It is the last day of the Cannes Lions International Advertising Festival 2007 and quite a few of the Indian delegates are already looking forward to the plans they have after Cannes, of going to Rome, Venice, London and other such places -- some are for work, while some others are on holidays.
Has India performed well at the festival? We will know better only after the winners of the Films Lions on the afternoon of June 23. But so far, even with nine metals under the belt, it does not look appealing. We need three more only to match the 12 we won last year, and as yet, we have not bagged a single Gold. Some people here are insisting that the Promo Lion is a Gold. We would just like to remind them that the Festival rules as yet does not award any particular metal for Promos, as it is a new category.
Also, there are some who insist that they have won more metals than what is being said in the press category. Festival CEO Philip Thomas explained, “In the press category, you can win a Lion or a Lion Campaign. In the Lion Campaign, more than one entry of that campaign can win, but it is counted as only one Lion. The reason is that most of these campaigns have the same ideas that are executed differently, but the layout, tagline and so on are the same.”
Hope that clarifies out some points for back home.
Back at Cannes, quite a few have lost their phones. O&M’s Sumanto Chattopadhyay being the first one to lose his on day one, followed by Rediffusion DY&R’s Montoo Bassi (actually Anto Noval, from the same agency, lost Montoo’s phone). The boys with many others of Everest, Leo Burnett and McCann Erickson were also mentioning something about a Le Pink joint here.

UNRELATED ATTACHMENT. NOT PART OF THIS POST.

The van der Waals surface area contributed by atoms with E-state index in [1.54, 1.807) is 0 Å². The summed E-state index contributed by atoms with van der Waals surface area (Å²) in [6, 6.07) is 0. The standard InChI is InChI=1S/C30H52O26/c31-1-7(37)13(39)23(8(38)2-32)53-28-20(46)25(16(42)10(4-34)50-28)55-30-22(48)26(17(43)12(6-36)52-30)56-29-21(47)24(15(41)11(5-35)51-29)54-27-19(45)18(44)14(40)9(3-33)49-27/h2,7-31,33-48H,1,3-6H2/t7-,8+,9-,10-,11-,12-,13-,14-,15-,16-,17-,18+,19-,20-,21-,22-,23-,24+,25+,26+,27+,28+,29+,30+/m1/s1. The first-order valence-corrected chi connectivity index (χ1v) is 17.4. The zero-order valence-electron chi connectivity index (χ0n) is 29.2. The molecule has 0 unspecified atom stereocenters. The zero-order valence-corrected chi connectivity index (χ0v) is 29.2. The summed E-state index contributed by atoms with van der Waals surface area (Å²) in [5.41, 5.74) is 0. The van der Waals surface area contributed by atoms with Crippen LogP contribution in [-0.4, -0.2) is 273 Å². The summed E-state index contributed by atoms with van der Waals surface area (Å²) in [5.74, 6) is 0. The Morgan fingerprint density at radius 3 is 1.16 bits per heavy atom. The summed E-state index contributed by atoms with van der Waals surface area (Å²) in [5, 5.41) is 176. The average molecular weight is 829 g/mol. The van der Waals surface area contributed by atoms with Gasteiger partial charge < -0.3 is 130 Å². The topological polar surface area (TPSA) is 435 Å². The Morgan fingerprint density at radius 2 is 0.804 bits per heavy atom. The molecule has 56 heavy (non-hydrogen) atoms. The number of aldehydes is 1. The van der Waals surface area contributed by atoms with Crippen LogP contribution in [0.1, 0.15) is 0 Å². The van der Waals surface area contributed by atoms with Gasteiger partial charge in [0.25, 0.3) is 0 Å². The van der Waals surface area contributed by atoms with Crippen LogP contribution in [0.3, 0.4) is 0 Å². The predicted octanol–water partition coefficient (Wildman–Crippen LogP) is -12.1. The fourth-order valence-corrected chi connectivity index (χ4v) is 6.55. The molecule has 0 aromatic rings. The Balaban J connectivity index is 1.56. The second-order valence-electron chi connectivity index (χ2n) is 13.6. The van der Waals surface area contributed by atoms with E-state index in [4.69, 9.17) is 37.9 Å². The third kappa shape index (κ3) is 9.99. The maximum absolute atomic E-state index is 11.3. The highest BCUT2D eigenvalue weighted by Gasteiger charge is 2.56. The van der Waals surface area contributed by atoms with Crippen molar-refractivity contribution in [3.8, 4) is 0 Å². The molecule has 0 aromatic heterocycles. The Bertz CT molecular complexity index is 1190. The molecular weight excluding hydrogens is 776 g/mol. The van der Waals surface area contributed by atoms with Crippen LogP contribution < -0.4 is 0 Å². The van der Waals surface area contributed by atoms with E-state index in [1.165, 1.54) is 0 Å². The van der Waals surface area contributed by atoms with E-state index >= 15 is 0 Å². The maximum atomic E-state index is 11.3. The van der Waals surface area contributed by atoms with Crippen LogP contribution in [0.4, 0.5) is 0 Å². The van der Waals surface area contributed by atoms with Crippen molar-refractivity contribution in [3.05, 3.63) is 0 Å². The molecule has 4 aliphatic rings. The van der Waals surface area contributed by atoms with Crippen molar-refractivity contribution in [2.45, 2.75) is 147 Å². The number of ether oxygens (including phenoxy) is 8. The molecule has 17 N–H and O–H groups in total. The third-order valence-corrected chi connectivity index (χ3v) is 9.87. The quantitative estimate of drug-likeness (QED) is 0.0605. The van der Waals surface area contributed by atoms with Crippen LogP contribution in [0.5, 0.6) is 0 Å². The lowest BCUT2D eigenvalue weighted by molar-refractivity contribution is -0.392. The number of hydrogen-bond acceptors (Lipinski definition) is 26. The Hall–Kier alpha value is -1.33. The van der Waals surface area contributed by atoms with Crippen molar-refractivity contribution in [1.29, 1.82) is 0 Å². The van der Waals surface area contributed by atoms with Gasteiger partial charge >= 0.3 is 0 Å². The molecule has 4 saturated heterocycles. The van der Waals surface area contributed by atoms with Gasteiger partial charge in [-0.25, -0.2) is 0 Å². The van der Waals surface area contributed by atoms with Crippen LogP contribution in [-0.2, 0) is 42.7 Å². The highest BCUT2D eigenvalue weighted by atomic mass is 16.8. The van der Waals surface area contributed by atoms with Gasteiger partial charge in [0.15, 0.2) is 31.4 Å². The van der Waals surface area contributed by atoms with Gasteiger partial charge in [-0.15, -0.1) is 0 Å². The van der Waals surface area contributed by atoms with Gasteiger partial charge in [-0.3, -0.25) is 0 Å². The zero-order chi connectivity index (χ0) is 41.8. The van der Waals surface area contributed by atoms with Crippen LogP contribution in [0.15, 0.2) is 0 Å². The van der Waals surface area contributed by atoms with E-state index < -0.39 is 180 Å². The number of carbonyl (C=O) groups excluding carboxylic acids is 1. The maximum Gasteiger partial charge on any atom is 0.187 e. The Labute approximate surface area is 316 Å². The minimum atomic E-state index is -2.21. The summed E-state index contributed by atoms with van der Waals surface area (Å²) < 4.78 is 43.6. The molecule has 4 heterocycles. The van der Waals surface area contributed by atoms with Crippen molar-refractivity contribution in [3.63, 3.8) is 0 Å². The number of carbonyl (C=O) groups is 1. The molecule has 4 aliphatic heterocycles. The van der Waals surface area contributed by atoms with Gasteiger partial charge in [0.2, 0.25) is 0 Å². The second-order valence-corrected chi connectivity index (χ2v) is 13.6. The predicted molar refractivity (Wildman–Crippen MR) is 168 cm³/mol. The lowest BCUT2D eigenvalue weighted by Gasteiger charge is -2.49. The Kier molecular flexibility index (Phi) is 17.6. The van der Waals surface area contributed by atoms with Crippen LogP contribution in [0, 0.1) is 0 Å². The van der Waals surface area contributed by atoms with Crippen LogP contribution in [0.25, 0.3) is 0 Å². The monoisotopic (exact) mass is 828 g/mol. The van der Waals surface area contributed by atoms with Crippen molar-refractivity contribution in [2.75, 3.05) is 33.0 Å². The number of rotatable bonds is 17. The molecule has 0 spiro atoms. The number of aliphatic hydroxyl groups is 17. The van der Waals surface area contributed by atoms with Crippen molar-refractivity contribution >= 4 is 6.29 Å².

Work in India has not come to a standstill of course. Colvyn Harris, the only CEO who is attending sessions and workshops, is replying to mails faster than he probably does when he is India (God bless the Blackberry); Yogesh Anand from Cadbury was in an intense conversation about a few things that have to be done in their office.
We ran into Mudra’s Executive Director R Lakshminarayanan also who spoke about how Tribal DDB’s Leroy and he are attending the sessions and taking the notes back to the agency’s Meera Sharath Chandra. “She sits here like the queen and we come back to tell her what is happening where, she does approve of what she hears but largely she disapproves!” Surely Meera has a fun “super boss”.
The Times of India representatives are making a regular presence in the sessions, as are the younger delegates. One more day for the fun at Cannes to end, and the need to revisit Indian creativity standards to begin again.